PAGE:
Jewish Historical Institute
Until World War II the Warsaw Jewish community was the second largest in the world and their kehila was one of the most significant anywhere. This kehila was also one of the youngest in this country.
From the 16th century Warsaw had a policy de non tolerandis Judaeis and the Jews could not settle down here and form a kehila. However, at the time of the seyms they had liberty to stay in the city and trade there. On such occasions numerous Jews from many cities and towns came to Warsaw and when the session was over, they came back to their shtot and shtetls. But some of them remained in the city; in practice their permanent presence was tolerated.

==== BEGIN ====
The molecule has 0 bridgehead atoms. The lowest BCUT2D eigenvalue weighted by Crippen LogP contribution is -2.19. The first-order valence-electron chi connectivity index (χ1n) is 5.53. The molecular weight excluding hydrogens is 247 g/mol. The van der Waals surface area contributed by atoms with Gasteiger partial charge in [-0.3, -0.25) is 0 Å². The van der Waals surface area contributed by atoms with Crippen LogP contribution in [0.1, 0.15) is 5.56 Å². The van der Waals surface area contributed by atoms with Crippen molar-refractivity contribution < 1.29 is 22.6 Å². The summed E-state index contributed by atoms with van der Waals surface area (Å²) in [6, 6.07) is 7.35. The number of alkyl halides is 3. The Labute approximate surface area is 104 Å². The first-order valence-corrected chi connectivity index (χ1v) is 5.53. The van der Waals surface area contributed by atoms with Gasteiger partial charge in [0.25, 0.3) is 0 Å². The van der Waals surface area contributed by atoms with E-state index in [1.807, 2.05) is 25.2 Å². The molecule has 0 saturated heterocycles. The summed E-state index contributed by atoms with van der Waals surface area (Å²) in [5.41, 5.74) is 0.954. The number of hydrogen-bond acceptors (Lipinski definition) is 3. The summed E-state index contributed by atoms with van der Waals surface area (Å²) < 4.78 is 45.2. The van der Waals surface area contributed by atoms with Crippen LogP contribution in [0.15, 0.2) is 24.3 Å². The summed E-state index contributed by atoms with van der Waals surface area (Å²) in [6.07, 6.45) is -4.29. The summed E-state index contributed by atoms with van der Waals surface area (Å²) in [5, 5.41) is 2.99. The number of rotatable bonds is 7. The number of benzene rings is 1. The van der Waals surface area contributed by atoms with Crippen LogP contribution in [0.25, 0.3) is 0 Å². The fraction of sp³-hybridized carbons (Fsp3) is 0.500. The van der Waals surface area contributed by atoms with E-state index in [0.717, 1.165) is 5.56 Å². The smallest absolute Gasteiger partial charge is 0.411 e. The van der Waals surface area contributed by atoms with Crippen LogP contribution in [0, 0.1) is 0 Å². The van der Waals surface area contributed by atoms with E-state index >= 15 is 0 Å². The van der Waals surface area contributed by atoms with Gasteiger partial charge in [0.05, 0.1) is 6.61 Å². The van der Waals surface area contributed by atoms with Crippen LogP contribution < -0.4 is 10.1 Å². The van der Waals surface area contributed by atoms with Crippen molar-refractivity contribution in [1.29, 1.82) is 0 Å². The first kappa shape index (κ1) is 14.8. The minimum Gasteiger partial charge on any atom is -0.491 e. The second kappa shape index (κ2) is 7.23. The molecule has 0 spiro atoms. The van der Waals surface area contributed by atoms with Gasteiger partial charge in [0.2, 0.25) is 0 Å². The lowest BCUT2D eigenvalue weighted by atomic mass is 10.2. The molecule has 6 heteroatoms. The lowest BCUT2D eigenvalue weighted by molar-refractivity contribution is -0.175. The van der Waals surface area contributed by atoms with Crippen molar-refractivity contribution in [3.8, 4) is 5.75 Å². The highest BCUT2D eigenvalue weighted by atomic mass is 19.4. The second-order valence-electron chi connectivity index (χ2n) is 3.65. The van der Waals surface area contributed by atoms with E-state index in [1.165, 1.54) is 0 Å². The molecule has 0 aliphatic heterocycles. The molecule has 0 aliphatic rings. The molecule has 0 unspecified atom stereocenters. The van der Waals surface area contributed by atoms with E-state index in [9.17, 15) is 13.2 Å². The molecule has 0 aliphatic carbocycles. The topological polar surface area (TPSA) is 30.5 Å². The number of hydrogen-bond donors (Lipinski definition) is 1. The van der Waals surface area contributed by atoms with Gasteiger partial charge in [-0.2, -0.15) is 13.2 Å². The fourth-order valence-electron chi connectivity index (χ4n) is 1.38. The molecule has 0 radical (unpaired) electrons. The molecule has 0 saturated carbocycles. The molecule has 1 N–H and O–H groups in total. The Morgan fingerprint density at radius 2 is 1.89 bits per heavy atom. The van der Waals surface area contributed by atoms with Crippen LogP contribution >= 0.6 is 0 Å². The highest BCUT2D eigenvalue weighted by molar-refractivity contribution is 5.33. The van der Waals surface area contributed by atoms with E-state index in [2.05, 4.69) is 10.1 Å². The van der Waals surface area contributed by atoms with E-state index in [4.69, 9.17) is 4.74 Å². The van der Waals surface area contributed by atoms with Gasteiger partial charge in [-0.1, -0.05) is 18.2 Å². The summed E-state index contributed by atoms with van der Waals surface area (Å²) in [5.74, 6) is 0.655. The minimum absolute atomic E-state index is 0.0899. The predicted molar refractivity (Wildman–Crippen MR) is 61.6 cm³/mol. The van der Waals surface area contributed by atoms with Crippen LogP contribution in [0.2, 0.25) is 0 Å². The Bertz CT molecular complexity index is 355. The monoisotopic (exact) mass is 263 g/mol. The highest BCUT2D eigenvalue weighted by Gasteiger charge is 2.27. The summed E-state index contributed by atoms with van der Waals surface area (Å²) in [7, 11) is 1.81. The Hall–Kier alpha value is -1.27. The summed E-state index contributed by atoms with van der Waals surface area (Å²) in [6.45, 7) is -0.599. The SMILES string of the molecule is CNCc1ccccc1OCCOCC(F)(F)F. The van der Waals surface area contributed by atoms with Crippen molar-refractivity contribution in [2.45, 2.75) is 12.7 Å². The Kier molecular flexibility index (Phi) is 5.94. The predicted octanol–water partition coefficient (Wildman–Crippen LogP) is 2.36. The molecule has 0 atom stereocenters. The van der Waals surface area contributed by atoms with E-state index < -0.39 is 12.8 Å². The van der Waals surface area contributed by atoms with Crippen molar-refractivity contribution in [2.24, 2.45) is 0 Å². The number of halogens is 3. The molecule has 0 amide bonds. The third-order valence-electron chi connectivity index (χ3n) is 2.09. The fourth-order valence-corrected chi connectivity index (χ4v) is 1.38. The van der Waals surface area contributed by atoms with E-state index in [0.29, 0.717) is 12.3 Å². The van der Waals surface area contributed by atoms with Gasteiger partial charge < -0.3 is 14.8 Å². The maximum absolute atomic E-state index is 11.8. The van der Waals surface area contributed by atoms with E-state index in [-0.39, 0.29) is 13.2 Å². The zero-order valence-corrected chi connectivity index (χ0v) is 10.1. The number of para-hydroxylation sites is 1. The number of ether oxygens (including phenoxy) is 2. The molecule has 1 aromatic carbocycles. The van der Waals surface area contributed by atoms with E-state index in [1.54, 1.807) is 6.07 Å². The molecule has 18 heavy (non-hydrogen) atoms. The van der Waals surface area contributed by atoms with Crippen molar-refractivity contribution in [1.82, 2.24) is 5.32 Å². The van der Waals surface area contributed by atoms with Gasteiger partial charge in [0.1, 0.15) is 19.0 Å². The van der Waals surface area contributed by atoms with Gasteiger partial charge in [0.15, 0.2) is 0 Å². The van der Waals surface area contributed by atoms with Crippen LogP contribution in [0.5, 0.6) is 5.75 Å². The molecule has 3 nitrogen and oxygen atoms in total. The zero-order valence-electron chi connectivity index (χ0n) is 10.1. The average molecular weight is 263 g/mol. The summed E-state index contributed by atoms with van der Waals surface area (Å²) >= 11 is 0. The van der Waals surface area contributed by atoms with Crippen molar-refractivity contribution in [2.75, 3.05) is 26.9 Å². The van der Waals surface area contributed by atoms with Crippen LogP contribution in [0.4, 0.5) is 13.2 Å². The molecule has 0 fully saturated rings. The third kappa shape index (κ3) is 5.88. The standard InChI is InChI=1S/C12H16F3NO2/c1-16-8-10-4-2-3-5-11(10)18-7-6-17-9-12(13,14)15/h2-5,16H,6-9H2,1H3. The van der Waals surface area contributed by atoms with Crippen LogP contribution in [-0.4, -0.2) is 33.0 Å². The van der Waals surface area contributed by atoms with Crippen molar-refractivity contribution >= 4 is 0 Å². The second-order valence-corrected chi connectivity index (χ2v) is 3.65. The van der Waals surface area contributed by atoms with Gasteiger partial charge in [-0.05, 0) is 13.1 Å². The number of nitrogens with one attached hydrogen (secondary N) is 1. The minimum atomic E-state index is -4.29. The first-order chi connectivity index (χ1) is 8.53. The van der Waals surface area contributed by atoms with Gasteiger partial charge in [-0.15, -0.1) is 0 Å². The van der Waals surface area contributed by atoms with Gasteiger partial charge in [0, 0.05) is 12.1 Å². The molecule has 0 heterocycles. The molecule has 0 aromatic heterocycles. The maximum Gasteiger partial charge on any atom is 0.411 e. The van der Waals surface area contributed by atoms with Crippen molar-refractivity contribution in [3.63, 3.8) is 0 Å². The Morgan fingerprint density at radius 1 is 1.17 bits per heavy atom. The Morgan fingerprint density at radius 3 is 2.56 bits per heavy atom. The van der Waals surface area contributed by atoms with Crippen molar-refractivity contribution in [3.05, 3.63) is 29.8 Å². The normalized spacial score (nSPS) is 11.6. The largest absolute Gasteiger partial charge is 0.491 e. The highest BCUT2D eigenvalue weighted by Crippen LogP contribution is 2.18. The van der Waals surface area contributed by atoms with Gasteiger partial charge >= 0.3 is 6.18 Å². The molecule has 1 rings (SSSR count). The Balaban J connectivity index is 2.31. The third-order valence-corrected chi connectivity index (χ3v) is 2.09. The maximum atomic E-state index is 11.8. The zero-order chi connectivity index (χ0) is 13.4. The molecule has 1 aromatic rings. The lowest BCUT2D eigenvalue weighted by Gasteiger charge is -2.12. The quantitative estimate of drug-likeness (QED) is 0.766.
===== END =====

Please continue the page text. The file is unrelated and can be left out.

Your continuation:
At the end of the 18th century, at the time of the Four-Year Seym (Parliament) (1788-1792), Warsaw Jews started to represent Polish Jews in general, although there was no formally recognised kehila. Why it was possible? What happened to make that so?
This lecture will try to find answers based on historical documents and contemporary historical studies.